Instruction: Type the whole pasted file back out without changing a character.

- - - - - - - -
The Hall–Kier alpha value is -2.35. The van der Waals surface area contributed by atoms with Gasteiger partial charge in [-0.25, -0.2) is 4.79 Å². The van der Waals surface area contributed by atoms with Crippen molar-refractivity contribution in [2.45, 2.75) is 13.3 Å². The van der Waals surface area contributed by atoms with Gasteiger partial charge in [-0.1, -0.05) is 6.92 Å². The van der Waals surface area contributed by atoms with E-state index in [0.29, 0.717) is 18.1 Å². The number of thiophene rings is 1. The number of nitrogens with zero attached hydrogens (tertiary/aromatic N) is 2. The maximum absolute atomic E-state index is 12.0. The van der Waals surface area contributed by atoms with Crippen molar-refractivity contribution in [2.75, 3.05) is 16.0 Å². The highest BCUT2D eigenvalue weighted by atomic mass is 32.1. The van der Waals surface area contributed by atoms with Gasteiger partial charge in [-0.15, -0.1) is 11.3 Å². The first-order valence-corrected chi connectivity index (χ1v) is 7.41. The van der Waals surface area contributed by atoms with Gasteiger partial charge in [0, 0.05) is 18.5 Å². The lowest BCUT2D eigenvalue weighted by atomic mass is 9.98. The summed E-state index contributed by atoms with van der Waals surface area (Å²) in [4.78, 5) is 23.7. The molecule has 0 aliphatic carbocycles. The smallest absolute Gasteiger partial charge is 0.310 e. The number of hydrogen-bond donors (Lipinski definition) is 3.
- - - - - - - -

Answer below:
The Hall–Kier alpha value is -2.35. The van der Waals surface area contributed by atoms with Gasteiger partial charge in [-0.25, -0.2) is 4.79 Å². The van der Waals surface area contributed by atoms with Crippen molar-refractivity contribution in [2.45, 2.75) is 13.3 Å². The van der Waals surface area contributed by atoms with Gasteiger partial charge in [-0.1, -0.05) is 6.92 Å². The van der Waals surface area contributed by atoms with E-state index in [0.29, 0.717) is 18.1 Å². The number of thiophene rings is 1. The number of nitrogens with zero attached hydrogens (tertiary/aromatic N) is 2. The maximum absolute atomic E-state index is 12.0. The van der Waals surface area contributed by atoms with Crippen molar-refractivity contribution in [2.75, 3.05) is 16.0 Å². The highest BCUT2D eigenvalue weighted by atomic mass is 32.1. The van der Waals surface area contributed by atoms with Gasteiger partial charge in [-0.15, -0.1) is 11.3 Å². The first-order valence-corrected chi connectivity index (χ1v) is 7.41. The van der Waals surface area contributed by atoms with Gasteiger partial charge in [0, 0.05) is 18.5 Å². The lowest BCUT2D eigenvalue weighted by atomic mass is 9.98. The summed E-state index contributed by atoms with van der Waals surface area (Å²) in [4.78, 5) is 23.7. The molecule has 0 aliphatic carbocycles. The smallest absolute Gasteiger partial charge is 0.310 e. The number of hydrogen-bond donors (Lipinski definition) is 3.